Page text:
Government identity assurance scheme gains second provider

A second supplier has joined the public beta of the government's identity assurance (IDA) programme, branded 'GOV.UK Verify'.

Digidentity joins credit check giant Experian, which has been sole provider to the scheme so far, during a private beta from February to October and the ongoing public beta which launched in October.

Digidentity is an identity management platform currently used to verify Dutch citizens online by government agencies in the Netherlands.

A number of users found themselves cut off from the online Common Agricultural Policy service because they were unable to certify their identity when the public beta launched this autumn.

The Government Digital Service (GDS), which is responsible for GOV.UK Verify, said it made alterations to the service after the issues became apparent.

GDS said it is using the beta phase to "gather feedback from customers and data to make further improvements".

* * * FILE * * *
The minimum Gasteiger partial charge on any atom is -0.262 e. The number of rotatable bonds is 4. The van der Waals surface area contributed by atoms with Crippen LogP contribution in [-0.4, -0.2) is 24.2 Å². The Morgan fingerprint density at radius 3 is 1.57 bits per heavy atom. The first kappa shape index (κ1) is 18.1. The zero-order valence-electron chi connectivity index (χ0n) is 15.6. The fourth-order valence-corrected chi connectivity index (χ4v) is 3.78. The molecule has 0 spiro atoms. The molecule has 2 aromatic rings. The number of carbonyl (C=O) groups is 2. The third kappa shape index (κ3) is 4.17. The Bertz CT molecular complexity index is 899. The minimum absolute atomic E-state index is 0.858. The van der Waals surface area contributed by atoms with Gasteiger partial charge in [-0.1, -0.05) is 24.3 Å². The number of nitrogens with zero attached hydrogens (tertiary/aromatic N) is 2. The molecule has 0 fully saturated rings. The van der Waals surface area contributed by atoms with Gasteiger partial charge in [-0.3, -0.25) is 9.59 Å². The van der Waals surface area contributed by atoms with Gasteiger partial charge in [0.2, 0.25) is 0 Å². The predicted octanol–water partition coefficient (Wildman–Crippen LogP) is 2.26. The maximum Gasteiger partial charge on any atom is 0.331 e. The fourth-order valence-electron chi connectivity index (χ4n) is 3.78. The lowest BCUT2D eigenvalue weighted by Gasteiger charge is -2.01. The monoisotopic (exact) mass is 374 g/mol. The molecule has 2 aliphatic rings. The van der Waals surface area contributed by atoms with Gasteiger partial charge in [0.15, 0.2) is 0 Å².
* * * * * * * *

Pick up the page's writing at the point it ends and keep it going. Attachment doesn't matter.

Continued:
The team have indicated they expect over 400,000 people to be using GOV.UK Verify by March. A number of government services are due to start using the scheme to certify users between now and then.

These include new online services for tax credit renewals, PAYE and self-assessments, viewing your driving licence, making redundancy payments and the government's troubled Universal Credit scheme.

There are a further three firms with IDA contracts signed in September 2013: Mydex, The Post Office and Verizon.

ComputerworldUK understands the Post Office and Verizon are due to join the programme before the end of this year. It is unclear when the final supplier, Mydex, will officially start providing services.

GDS has said it plans to launch a new procurement round to expand the current list of providers, due to kick off with a contract notice in the Official Journal of the European Union by 12 December.

A Labour Party-commissioned report on public sector IT out last month said the GOV.UK Verify scheme is "running significantly behind the initially committed schedule" and may need to be reviewed by the next government if it is not in a more 'stable' position by next May.

Image credit: GOV.UK Verify homepage


Charlotte Jee

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